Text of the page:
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New York hospitals scrapping merger is 'good news for patients and healthcare workers,' FTC says

The Federal Trade Commission has welcomed the State University of New York Upstate Medical University and Crouse Health System's decision to abandon their proposed merger, which it said would have left Syracuse with just two hospital systems — Upstate and St. Joseph's Health — and given the combined entity a 67 percent share of commercially insured inpatient services in Onondaga County.

"It is very good news for patients and healthcare workers in upstate New York that this proposed merger is not going to happen," Elizabeth Wilkins, director of the FTC's office of policy planning, said in a Feb. 16. news release. "The deal presented substantial risk of serious competitive and consumer harm in the form of higher healthcare costs, lower quality, reduced innovation, reduced access to care and depressed wages for hospital employees."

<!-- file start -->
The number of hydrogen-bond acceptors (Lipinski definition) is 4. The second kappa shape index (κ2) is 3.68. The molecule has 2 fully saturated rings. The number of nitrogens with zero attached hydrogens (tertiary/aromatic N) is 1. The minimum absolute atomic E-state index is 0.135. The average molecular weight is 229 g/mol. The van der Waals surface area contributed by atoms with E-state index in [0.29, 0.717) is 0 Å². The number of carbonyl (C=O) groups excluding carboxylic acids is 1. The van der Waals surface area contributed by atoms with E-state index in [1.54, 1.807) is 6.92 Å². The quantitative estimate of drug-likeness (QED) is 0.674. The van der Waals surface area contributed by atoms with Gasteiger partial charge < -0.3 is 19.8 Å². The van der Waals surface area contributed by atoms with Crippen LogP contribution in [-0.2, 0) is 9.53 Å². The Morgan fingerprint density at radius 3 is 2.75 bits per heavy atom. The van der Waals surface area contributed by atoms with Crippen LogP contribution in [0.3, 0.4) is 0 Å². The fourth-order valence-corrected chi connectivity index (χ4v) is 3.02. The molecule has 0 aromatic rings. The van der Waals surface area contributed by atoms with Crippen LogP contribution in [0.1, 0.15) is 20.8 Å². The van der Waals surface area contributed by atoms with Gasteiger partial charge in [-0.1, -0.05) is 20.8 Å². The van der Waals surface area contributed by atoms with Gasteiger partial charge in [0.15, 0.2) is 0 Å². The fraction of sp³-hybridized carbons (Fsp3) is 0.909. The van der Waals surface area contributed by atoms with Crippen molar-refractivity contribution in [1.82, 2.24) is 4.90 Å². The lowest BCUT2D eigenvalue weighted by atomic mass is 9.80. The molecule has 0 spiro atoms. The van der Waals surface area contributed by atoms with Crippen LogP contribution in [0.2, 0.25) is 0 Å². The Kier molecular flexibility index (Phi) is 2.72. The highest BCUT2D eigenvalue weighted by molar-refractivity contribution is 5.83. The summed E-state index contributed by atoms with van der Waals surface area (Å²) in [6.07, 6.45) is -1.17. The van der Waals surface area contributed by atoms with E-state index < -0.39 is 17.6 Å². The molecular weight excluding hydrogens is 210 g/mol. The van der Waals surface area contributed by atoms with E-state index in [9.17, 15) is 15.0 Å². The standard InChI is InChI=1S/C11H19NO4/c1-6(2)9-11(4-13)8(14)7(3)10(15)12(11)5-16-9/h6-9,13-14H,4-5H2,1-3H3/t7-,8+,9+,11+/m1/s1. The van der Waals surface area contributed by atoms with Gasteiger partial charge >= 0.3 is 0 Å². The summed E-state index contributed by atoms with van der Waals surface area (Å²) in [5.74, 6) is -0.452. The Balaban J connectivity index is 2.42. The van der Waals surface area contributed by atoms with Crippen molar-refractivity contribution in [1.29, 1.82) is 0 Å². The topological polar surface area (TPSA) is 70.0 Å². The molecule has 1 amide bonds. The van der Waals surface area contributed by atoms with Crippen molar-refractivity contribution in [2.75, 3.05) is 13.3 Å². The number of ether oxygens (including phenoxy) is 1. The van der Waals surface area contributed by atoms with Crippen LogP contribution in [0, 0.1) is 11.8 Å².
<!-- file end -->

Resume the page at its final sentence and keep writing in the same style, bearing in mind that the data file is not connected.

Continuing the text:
In its comment to the New York State Department of Health, the FTC opposed the neighboring hospitals' request to grant a certificate of public advantage, arguing that it could have shielded the planned merger from antitrust laws.

In 2017, the FTC began evaluating the effect of past COPAs on prices, quality, access and innovation for healthcare services, with research revealing significant increases in commercial inpatient prices and declines in quality of care.

The FTC said promoting healthcare competition remains a top priority, including preventing anticompetitive hospital mergers.

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